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Gourd Vine Death and Destruction

August 11, 2010
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A couple days after posting about how well the gourd vines were doing, whole sections wilted and died rather suddenly. I traced them back a bit and it appears that these were branches off of otherwise vigorous vines.
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What has caused this sudden malaise in cohutt gourd paradise?
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I find no visible vine borer damage, which is consistent with the season here (August is past the egg laying & larvae season for the moths that bring these joys to the garden).
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Some of the leaves are speckled along the healthy vines, which i believe is a sign of squash bug activity. I suppose the combination of the heat, drought and squash bug encouraged wilt might kill off part of a plant vs the entire plant. Maybe the vines die in stages and my winter gourd labor whining of earlier posts was premature.

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I was about to give up then I pulled up pictures taken earlier in the day, and after careful study I believe I have found my problem.

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Can this be? Would someone purposely sabotage my gourd bearing garden kudzu?

Would neem oil repel this unusual pest? A strong garlic spray?

I’m contacting Monsanto*- this undoubtedly hatched from one of their evil labs.

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*To Monsanto’s attorneys:  This is a joke.  I don’t really believe this creature came from your labs.   Do not take this seriously; note the nonsense category this post is included under.  m ‘okay?

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10 Comments leave one →
  1. August 11, 2010 9:12 pm

    I would guess bacterial wilt. Two questions:

    Have you seen and cucumber beetles in the vicinity?

    If you take a freshly wilted vine and pull it apart, does the juice inside create a string? Meaning, is it highly viscous?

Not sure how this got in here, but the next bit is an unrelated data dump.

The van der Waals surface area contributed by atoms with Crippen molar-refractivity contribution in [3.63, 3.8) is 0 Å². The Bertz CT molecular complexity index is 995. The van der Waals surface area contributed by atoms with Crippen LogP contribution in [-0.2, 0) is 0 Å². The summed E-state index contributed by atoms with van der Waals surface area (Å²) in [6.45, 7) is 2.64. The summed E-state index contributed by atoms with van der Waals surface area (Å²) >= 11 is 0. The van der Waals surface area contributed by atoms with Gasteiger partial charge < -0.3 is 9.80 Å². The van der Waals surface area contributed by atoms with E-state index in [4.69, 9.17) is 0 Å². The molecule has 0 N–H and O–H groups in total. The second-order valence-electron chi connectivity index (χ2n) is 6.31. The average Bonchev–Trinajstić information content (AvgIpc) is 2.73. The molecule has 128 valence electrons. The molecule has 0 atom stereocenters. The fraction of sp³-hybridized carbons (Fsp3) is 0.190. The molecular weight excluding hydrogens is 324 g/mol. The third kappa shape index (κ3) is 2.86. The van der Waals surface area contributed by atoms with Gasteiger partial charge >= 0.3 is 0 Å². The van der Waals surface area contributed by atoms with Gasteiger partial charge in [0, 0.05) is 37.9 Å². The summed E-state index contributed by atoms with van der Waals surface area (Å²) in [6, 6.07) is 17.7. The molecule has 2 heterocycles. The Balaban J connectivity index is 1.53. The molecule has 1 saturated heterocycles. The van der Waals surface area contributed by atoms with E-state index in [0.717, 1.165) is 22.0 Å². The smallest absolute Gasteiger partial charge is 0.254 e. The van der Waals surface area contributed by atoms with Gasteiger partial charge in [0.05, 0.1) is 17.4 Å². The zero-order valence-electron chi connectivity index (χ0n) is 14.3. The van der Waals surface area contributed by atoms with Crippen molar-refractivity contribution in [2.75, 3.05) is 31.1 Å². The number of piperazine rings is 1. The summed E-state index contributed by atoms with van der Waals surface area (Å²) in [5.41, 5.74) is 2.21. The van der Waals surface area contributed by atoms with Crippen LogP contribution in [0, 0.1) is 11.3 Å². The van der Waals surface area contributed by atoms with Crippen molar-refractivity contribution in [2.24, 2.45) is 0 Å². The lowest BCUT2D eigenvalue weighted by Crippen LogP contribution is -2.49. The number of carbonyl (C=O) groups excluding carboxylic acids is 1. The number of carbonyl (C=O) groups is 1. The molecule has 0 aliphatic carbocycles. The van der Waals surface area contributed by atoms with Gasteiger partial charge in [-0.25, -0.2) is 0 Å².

• August 11, 2010 9:46 pm

      Out of all seriousness, it really does seem to be a wilt disease as described in the extension literature.

      To answer your questions:

      Yes, I have seen cucumber beetles around this year; not huge numbers but pretty consistently.

      I believe I also have quite an active population of both squash bugs and stink bugs. My tomatoes are periodically getting “sucked” and have the hard white pulp damage.
      I continue to find and destroy the classic squash bug egg clusters, as well. I saw some this morning on my second attempt at yellow summer squash and have found them regularly on the gourds leaves and the now deceased 1st squash planting (rip from vine borers and hard summer weather).
      To answer your second question I haven’t done any forensics yet on the vine sap consistency. I have been careful to avoid damaging the extensions as I have read of the whole vine reacting negatively to an end being trimmed.

      Does bacterial wilt ever “localize” damage on the plant in the area of CB activity or does the whole plant ultimately succumb to it?

      Thanks for your help-

      • August 11, 2010 9:53 pm

        For the record I have seen this type of striped CB:

  2. August 11, 2010 9:55 pm

    I only realized what this disease was earlier this year, so I haven’t experimented with controlling it yet. By the time I realized what it was, my customer’s cucumbers were all dead. That took about 3 weeks from the first sign of wilt. Everything I read says it is incurable and the vine will die. I would try trimming the obviously infected runners where they connect with the main vine and see if you can amputate the bacteria out. I don’t know if that will work. Be sure to trash or burn any infected vines. Again from reading, it appears that the only way to not have this problem where the bacteria is present in the environment is to control the vector (cucumber beetles).

  3. August 11, 2010 10:08 pm

    Yeah, from what I have read I knew I probably had serious issues although I got confused and recalled incorrectly that the squash bugs were the carrier.

    The truth is I really didn’t want to admit tonight that my gourds were on the ropes so I made my daughter humor me by putting on the hat and standing in the picture.

    (Ooops I wasn’t supposed to post that she was the prop. 🙂 )

    Thanks for the input, I’ll see where they go from here.

  4. Mr C. permalink
    August 12, 2010 12:37 pm

    I distrust the coolie–

  5. August 12, 2010 5:12 pm

    Yikes again.

    Bacterial wilt is so easily spread by squash bugs. This has been the worst year for curcubit pests. I’ve had squash bug eggs all over what’s left of the pumpkin vines. Now, you’ve provided me another worry. Thanks! LOL

    Jason

    • August 12, 2010 7:40 pm

      Nature provided the worry!

      I just made you feel better that it wasn’t just picking on you.

      🙂

  6. August 12, 2010 5:14 pm

    Oops, meant to say cucumber beetles.

    Jason

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  1. An uncleverly titled gourd post « Behind cohutt's fence

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